In my last semester of full academic work and the last blog posting for the semester, it seems appropriate for another controversial interpretation of sexuality. Frankly, it’s ingenious of Dr. Jason Clark to have the cohort read about the secular age and then back to back readings on how the church interprets human sexuality. Homosexuality is directly related to a moral behavior in oppose to a spiritual behavior, which means it’s possible for the people to change. The challenge is not the possibility of change, rather, it’s how Christians engage sinful, moral behaviors while we wait for people to change.
It’s commonly been Dr. Clark’s practice to have us read books that will challenge us theologically and culturally, in our preparation for our Fall Semester Advance. In February 2016, we read a book by James Hunter titled, To Change the World. He suggested that our dominant ways of thinking about culture change are flawed because of specious science and problematic theology. Hunter continued by offering seven propositions concerning culture, and I’ll use a few of them to help guide the understanding of Andrew Marin’s book, Love is an Orientation.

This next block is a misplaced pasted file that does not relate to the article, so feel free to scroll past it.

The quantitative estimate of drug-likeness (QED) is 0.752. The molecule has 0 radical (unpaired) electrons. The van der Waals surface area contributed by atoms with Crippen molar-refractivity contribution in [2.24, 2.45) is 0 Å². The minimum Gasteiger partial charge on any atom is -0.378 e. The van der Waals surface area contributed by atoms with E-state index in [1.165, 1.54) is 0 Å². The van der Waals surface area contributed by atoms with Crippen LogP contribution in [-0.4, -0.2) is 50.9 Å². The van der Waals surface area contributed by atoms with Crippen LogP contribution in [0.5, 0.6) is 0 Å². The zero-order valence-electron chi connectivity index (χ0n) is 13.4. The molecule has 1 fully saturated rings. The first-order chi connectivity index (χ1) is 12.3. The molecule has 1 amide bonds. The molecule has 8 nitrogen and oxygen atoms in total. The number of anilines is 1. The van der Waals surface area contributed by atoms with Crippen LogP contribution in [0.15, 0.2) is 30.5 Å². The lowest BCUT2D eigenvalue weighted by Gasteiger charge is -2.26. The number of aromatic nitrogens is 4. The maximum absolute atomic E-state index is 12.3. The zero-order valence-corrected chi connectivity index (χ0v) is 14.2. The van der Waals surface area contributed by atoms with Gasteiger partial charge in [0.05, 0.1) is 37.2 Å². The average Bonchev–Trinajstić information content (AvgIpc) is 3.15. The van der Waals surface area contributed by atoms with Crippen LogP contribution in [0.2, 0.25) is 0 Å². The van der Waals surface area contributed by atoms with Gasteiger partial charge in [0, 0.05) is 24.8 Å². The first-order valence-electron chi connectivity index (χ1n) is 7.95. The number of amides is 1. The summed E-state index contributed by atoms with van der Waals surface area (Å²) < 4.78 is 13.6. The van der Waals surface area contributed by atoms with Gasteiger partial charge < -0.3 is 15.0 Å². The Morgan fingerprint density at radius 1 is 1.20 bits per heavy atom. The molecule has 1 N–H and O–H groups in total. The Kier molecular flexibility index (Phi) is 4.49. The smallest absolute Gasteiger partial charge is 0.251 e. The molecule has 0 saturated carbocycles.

The reality is that sexual perversion is a sin based on biblical conviction. However, even biblical convictions (and an understanding that culture is resistant change), we need an alternative perspective. Let’s dialogue with Hunter and Marin for a few moments:
- Proposition one: Hunter tells us that while some cultures base their moral values on their beliefs or adages, Christians view their culture as a truth claim and obligation. Sexual perversion is not a product of culture, it’s a product of sin. Marin is convinced about that fact because he calls himself “a straight, white, conservative, Bible-believing, evangelical male” (p.16). He then tells us his stomach churned until his head hurt when he found out his three best friends were part of the GLBT community (p. 18). Even with this churning of the stomach, Marin tells us not to cram people into our behavioral ideas but lovingly help reconnect the GLBT community with God.
- Proposition two: Hunter tells us that history help to shape culture. Marin said, “Three best friends in three consecutive months. I started to ask God why he would give me three friends in the one community that I had purposefully spoken against all these years.” (p.18) This is a clear indication that “Bible-believing” evangelicals are traditionally conditioned to alienate some cultures based on the sin, in oppose to embracing all. The author believes that “The Christian community has only ever known one way to handle same-sex behavior: take a stand and keep a distance” (p. 37).